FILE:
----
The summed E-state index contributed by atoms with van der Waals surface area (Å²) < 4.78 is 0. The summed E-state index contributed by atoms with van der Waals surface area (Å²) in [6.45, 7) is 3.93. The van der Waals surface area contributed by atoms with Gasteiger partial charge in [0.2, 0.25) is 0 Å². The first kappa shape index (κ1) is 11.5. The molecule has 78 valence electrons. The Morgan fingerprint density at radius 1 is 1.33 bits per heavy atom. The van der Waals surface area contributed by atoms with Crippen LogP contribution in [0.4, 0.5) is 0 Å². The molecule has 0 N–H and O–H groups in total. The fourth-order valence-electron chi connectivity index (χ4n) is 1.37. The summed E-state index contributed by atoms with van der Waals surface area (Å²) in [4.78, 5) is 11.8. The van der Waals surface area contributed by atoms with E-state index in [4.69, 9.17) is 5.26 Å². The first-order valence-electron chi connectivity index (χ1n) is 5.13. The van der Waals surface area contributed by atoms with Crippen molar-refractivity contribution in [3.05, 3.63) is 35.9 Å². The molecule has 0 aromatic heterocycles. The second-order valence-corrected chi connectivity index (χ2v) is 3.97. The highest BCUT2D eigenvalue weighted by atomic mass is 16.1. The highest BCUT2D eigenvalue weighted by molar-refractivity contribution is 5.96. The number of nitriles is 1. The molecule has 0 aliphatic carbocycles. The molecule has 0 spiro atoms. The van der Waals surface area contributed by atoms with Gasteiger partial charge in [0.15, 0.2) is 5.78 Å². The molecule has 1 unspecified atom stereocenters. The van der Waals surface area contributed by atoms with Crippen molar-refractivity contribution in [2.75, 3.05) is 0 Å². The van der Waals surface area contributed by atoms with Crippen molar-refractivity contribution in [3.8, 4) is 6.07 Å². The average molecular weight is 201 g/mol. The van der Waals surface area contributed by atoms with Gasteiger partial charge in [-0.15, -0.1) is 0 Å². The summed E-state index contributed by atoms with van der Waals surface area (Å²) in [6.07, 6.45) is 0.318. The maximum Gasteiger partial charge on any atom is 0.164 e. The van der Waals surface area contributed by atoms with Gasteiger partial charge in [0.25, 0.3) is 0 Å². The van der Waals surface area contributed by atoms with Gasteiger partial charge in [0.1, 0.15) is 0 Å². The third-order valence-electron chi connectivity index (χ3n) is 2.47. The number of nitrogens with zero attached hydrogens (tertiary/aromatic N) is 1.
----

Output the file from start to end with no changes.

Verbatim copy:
The summed E-state index contributed by atoms with van der Waals surface area (Å²) < 4.78 is 0. The summed E-state index contributed by atoms with van der Waals surface area (Å²) in [6.45, 7) is 3.93. The van der Waals surface area contributed by atoms with Gasteiger partial charge in [0.2, 0.25) is 0 Å². The first kappa shape index (κ1) is 11.5. The molecule has 78 valence electrons. The Morgan fingerprint density at radius 1 is 1.33 bits per heavy atom. The van der Waals surface area contributed by atoms with Crippen LogP contribution in [0.4, 0.5) is 0 Å². The molecule has 0 N–H and O–H groups in total. The fourth-order valence-electron chi connectivity index (χ4n) is 1.37. The summed E-state index contributed by atoms with van der Waals surface area (Å²) in [4.78, 5) is 11.8. The van der Waals surface area contributed by atoms with E-state index in [4.69, 9.17) is 5.26 Å². The first-order valence-electron chi connectivity index (χ1n) is 5.13. The van der Waals surface area contributed by atoms with Crippen molar-refractivity contribution in [3.05, 3.63) is 35.9 Å². The molecule has 0 aromatic heterocycles. The second-order valence-corrected chi connectivity index (χ2v) is 3.97. The highest BCUT2D eigenvalue weighted by atomic mass is 16.1. The highest BCUT2D eigenvalue weighted by molar-refractivity contribution is 5.96. The number of nitriles is 1. The molecule has 0 aliphatic carbocycles. The molecule has 0 spiro atoms. The van der Waals surface area contributed by atoms with Gasteiger partial charge in [0.15, 0.2) is 5.78 Å². The molecule has 1 unspecified atom stereocenters. The van der Waals surface area contributed by atoms with Crippen molar-refractivity contribution in [2.75, 3.05) is 0 Å². The van der Waals surface area contributed by atoms with Crippen molar-refractivity contribution in [3.8, 4) is 6.07 Å². The average molecular weight is 201 g/mol. The van der Waals surface area contributed by atoms with Gasteiger partial charge in [-0.15, -0.1) is 0 Å². The summed E-state index contributed by atoms with van der Waals surface area (Å²) in [6.07, 6.45) is 0.318. The maximum Gasteiger partial charge on any atom is 0.164 e. The van der Waals surface area contributed by atoms with Gasteiger partial charge in [0.25, 0.3) is 0 Å². The van der Waals surface area contributed by atoms with Gasteiger partial charge in [0.1, 0.15) is 0 Å². The third-order valence-electron chi connectivity index (χ3n) is 2.47. The number of nitrogens with zero attached hydrogens (tertiary/aromatic N) is 1.